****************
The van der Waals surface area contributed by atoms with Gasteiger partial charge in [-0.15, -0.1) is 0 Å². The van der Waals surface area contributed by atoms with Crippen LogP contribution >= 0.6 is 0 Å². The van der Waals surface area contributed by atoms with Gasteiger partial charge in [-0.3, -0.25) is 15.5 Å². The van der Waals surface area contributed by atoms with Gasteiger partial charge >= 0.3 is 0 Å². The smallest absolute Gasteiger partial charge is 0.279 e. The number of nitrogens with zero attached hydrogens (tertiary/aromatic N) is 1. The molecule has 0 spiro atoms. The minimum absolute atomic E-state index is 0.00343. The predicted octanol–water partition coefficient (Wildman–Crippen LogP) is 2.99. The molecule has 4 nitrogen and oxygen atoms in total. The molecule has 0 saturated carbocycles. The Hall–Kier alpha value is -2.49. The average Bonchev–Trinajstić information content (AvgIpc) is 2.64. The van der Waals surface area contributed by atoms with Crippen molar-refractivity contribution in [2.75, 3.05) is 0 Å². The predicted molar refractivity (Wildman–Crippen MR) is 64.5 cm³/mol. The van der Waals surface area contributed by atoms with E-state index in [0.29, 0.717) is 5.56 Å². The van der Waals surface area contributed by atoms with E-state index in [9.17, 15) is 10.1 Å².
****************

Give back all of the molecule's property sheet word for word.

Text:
The van der Waals surface area contributed by atoms with Gasteiger partial charge in [-0.15, -0.1) is 0 Å². The van der Waals surface area contributed by atoms with Crippen LogP contribution >= 0.6 is 0 Å². The van der Waals surface area contributed by atoms with Gasteiger partial charge in [-0.3, -0.25) is 15.5 Å². The van der Waals surface area contributed by atoms with Gasteiger partial charge >= 0.3 is 0 Å². The smallest absolute Gasteiger partial charge is 0.279 e. The number of nitrogens with zero attached hydrogens (tertiary/aromatic N) is 1. The molecule has 0 spiro atoms. The minimum absolute atomic E-state index is 0.00343. The predicted octanol–water partition coefficient (Wildman–Crippen LogP) is 2.99. The molecule has 4 nitrogen and oxygen atoms in total. The molecule has 0 saturated carbocycles. The Hall–Kier alpha value is -2.49. The average Bonchev–Trinajstić information content (AvgIpc) is 2.64. The van der Waals surface area contributed by atoms with Crippen molar-refractivity contribution in [2.75, 3.05) is 0 Å². The predicted molar refractivity (Wildman–Crippen MR) is 64.5 cm³/mol. The van der Waals surface area contributed by atoms with E-state index in [0.29, 0.717) is 5.56 Å². The van der Waals surface area contributed by atoms with E-state index in [9.17, 15) is 10.1 Å².